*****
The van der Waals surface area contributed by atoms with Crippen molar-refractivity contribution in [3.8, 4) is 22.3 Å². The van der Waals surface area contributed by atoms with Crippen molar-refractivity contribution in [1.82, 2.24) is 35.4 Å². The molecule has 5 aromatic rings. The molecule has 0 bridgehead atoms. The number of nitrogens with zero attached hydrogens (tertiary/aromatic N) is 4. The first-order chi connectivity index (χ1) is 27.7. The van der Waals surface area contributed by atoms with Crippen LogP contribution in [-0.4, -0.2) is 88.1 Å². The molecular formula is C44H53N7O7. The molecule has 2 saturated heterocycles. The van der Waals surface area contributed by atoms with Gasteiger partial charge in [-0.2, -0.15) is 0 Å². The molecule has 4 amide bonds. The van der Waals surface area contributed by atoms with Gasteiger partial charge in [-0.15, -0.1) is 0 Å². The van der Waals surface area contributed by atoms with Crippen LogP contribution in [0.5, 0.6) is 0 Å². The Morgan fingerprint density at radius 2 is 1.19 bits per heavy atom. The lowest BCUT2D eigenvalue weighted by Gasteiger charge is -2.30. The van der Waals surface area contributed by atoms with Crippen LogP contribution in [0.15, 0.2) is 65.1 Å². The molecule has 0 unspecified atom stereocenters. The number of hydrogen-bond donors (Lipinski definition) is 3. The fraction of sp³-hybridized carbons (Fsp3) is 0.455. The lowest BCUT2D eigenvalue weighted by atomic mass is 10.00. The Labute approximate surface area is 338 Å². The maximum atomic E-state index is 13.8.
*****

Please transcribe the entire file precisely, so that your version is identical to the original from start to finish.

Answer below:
The van der Waals surface area contributed by atoms with Crippen molar-refractivity contribution in [3.8, 4) is 22.3 Å². The van der Waals surface area contributed by atoms with Crippen molar-refractivity contribution in [1.82, 2.24) is 35.4 Å². The molecule has 5 aromatic rings. The molecule has 0 bridgehead atoms. The number of nitrogens with zero attached hydrogens (tertiary/aromatic N) is 4. The first-order chi connectivity index (χ1) is 27.7. The van der Waals surface area contributed by atoms with Crippen LogP contribution in [-0.4, -0.2) is 88.1 Å². The molecular formula is C44H53N7O7. The molecule has 2 saturated heterocycles. The van der Waals surface area contributed by atoms with Gasteiger partial charge in [-0.2, -0.15) is 0 Å². The molecule has 4 amide bonds. The van der Waals surface area contributed by atoms with Gasteiger partial charge in [-0.15, -0.1) is 0 Å². The van der Waals surface area contributed by atoms with Crippen LogP contribution in [0.5, 0.6) is 0 Å². The Morgan fingerprint density at radius 2 is 1.19 bits per heavy atom. The lowest BCUT2D eigenvalue weighted by Gasteiger charge is -2.30. The van der Waals surface area contributed by atoms with Crippen LogP contribution in [0.15, 0.2) is 65.1 Å². The molecule has 0 unspecified atom stereocenters. The number of hydrogen-bond donors (Lipinski definition) is 3. The fraction of sp³-hybridized carbons (Fsp3) is 0.455. The lowest BCUT2D eigenvalue weighted by atomic mass is 10.00. The Labute approximate surface area is 338 Å². The maximum atomic E-state index is 13.8.